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Effects of intravenous thrombolysis on stent retriever and aspiration thrombectomy outcomes: a systematic review and meta-analysis of the randomized controlled trials
  1. Cem Bilgin1,
  2. Hatem Tolba2,
  3. Sherief Ghozy1,
  4. Hassan Kobeissi3,
  5. Amir Hassankhani1,
  6. Yigit Can Senol4,
  7. Santhosh Arul1,
  8. Ramanathan Kadirvel4,
  9. David F Kallmes1
  1. 1 Department of Radiology, Mayo Clinic Rochester, Rochester, Minnesota, USA
  2. 2 Department of Neurology, Medical College of Wisconsin, Wauwatosa, Wisconsin, USA
  3. 3 Central Michigan University College of Medicine, Mount Pleasant, Michigan, USA
  4. 4 Department of Neurologic Surgery, Mayo Clinic Rochester, Rochester, Minnesota, USA
  1. Correspondence to Dr Cem Bilgin, Department of Radiology, Mayo Clinic Rochester, Rochester, MN, 55905, USA; bilgin.cem{at}


Background Risks and benefits of intravenous thrombolysis (IVT) in patients undergoing mechanical thrombectomy (MT) have been a topic of interest. However, IVT’s specific effects on stent retriever (SR) and aspiration thrombectomy (ASP) outcomes remain largely unexplored. In this meta-analysis, we aimed to investigate the effects of IVT on SR and ASP thrombectomy outcomes.

Methods In accordance with PRISMA guidelines, a systematic literature review was conducted using Medline, Embase, Scopus, Web of Science, and Cochrane Center of Clinical Trials databases. Outcomes of interest included successful recanalization (modified Thrombolysis In Cerebral Infarction (mTICI) ≥2b), modified first pass efficacy (mFPE), functional independence (modified Rankin Scale (mRS) ≤2), symptomatic intracranial hemorrhage (sICH), and embolization to new territories (ENT).

Results Four randomized controlled trials with 1176 patients were included. SR and ASP resulted in similar mTICI ≥2b, mFPE, and mRS 0–2 rates in patients with and without IVT administration. SR without IVT was associated with a significantly lower rate of mFPE compared with the SR+IVT (RR 0.85, 95% CI 0.74 to 0.97). Furthermore, ASP without IVT resulted in a lower rate of mRS 0–2 than the ASP+IVT with a strong trend towards significance (RR 0.78, 95% CI 0.60 to 1.01). Finally, bridging therapy did not increase sICH and ENT rates after ASP or SR thrombectomy.

Conclusions Our findings suggest that SR and ASP thrombectomy have comparable safety and efficacy profiles, regardless of prior IVT administration. Additionally, our results indicate that the addition of IVT may improve certain efficacy outcomes based on the employed first-line MT technique.

  • Thrombectomy
  • Stroke
  • Thrombolysis

Data availability statement

Data are available upon reasonable request.

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Data availability statement

Data are available upon reasonable request.

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  • Contributors All authors contributed to the conception and design of the work. CB, HT, HK, AH, YCS, SA were responsible for data extraction, literature search, and risk of bias assessment. SG performed statistical analyses. All authors were involved in the drafting of the article, critical revision of the article, and final approval of the version to be published. CB and HT were equally contributing authors. CB is responsible for the overall content as guarantor.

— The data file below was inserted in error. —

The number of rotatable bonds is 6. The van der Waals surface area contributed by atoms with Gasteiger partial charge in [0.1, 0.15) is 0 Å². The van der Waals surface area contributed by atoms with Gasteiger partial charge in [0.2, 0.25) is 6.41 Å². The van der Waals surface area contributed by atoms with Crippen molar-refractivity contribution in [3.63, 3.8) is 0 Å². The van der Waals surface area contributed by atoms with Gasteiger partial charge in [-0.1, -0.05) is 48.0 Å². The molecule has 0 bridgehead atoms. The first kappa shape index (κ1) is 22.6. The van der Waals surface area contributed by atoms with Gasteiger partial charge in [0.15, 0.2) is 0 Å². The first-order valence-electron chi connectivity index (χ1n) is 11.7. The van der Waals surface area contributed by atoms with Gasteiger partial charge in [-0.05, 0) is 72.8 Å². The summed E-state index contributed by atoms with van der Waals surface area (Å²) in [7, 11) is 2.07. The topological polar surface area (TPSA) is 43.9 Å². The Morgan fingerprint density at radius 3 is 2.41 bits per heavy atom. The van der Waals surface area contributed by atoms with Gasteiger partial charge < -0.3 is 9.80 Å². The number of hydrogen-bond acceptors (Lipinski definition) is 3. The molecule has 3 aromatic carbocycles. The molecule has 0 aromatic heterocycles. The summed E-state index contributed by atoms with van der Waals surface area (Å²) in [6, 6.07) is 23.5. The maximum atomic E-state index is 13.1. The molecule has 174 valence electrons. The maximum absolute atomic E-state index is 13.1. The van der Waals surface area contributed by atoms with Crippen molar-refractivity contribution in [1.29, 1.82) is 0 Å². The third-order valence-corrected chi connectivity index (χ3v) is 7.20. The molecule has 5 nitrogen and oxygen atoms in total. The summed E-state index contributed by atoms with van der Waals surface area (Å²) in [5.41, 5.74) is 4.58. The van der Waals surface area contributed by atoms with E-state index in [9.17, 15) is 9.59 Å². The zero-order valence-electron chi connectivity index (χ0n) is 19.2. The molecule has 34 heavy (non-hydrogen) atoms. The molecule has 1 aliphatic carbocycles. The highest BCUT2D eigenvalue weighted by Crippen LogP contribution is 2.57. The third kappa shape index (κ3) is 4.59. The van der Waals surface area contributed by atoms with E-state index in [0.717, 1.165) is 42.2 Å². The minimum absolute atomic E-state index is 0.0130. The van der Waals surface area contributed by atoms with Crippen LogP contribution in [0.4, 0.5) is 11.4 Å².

• Funding The authors have not declared a specific grant for this research from any funding agency in the public, commercial or not-for-profit sectors.

  • Competing interests DFK received research support from Microvention, Medtronic, Neurogami, Cerenovus, Insera Therapeutics, Brainomix, MIVI Biosciences, and Stryker; received royalties from Medtronic; has ownership interest in Superior Medical Experts and Nested Knowledge, Marblehead Medical, Conway Medical, Monarch Biosciences, and Piraeus Medical; and serves on the advisory boards of Vesalio and NoNo Inc. RK received research support from Cerenovus, Medtronic, Endovascular Engineering, Frontier Bio, Sensome, Endomimetics, Ancure LLC, Neurogami Medical, MIVI Biosciences, Monarch Biosciences, Stryker, Conway Medical, Piraeus Medical, and Bionaut Labs.

  • Provenance and peer review Not commissioned; externally peer reviewed.

  • Supplemental material This content has been supplied by the author(s). It has not been vetted by BMJ Publishing Group Limited (BMJ) and may not have been peer-reviewed. Any opinions or recommendations discussed are solely those of the author(s) and are not endorsed by BMJ. BMJ disclaims all liability and responsibility arising from any reliance placed on the content. Where the content includes any translated material, BMJ does not warrant the accuracy and reliability of the translations (including but not limited to local regulations, clinical guidelines, terminology, drug names and drug dosages), and is not responsible for any error and/or omissions arising from translation and adaptation or otherwise.